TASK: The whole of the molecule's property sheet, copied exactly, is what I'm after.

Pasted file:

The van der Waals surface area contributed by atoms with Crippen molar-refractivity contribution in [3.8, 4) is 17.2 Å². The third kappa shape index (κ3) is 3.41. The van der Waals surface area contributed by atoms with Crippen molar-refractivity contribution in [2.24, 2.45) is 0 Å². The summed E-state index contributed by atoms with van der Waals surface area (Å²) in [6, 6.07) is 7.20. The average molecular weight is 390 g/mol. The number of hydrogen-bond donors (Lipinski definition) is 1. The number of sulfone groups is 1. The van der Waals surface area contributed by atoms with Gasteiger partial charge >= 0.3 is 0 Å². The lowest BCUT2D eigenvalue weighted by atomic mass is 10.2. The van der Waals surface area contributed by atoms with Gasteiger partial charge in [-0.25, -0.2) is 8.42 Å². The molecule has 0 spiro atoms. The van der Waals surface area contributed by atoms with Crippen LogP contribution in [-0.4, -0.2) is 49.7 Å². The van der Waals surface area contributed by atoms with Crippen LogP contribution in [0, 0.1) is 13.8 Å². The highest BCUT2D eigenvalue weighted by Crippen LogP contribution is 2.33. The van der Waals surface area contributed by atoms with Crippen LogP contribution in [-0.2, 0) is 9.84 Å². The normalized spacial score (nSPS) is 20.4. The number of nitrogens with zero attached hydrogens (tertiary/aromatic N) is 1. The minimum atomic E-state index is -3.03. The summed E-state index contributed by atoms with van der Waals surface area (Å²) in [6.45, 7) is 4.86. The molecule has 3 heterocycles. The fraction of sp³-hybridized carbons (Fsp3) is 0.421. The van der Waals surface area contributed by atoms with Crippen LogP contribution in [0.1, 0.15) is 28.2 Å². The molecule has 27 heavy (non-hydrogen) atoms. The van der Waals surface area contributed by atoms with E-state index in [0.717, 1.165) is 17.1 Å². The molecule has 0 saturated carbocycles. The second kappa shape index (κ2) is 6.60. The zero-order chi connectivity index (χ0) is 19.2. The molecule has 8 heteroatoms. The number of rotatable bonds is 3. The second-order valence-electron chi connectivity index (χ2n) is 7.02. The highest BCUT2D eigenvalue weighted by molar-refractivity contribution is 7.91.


The van der Waals surface area contributed by atoms with Crippen molar-refractivity contribution in [3.8, 4) is 17.2 Å². The third kappa shape index (κ3) is 3.41. The van der Waals surface area contributed by atoms with Crippen molar-refractivity contribution in [2.24, 2.45) is 0 Å². The summed E-state index contributed by atoms with van der Waals surface area (Å²) in [6, 6.07) is 7.20. The average molecular weight is 390 g/mol. The number of hydrogen-bond donors (Lipinski definition) is 1. The number of sulfone groups is 1. The van der Waals surface area contributed by atoms with Gasteiger partial charge >= 0.3 is 0 Å². The lowest BCUT2D eigenvalue weighted by atomic mass is 10.2. The van der Waals surface area contributed by atoms with Gasteiger partial charge in [-0.25, -0.2) is 8.42 Å². The molecule has 0 spiro atoms. The van der Waals surface area contributed by atoms with Crippen LogP contribution in [-0.4, -0.2) is 49.7 Å². The van der Waals surface area contributed by atoms with Crippen LogP contribution in [0, 0.1) is 13.8 Å². The highest BCUT2D eigenvalue weighted by Crippen LogP contribution is 2.33. The van der Waals surface area contributed by atoms with Crippen LogP contribution in [-0.2, 0) is 9.84 Å². The normalized spacial score (nSPS) is 20.4. The number of nitrogens with zero attached hydrogens (tertiary/aromatic N) is 1. The minimum atomic E-state index is -3.03. The summed E-state index contributed by atoms with van der Waals surface area (Å²) in [6.45, 7) is 4.86. The molecule has 3 heterocycles. The fraction of sp³-hybridized carbons (Fsp3) is 0.421. The van der Waals surface area contributed by atoms with Crippen LogP contribution in [0.1, 0.15) is 28.2 Å². The molecule has 27 heavy (non-hydrogen) atoms. The van der Waals surface area contributed by atoms with E-state index in [0.717, 1.165) is 17.1 Å². The molecule has 0 saturated carbocycles. The second kappa shape index (κ2) is 6.60. The zero-order chi connectivity index (χ0) is 19.2. The molecule has 8 heteroatoms. The number of rotatable bonds is 3. The second-order valence-electron chi connectivity index (χ2n) is 7.02. The highest BCUT2D eigenvalue weighted by molar-refractivity contribution is 7.91.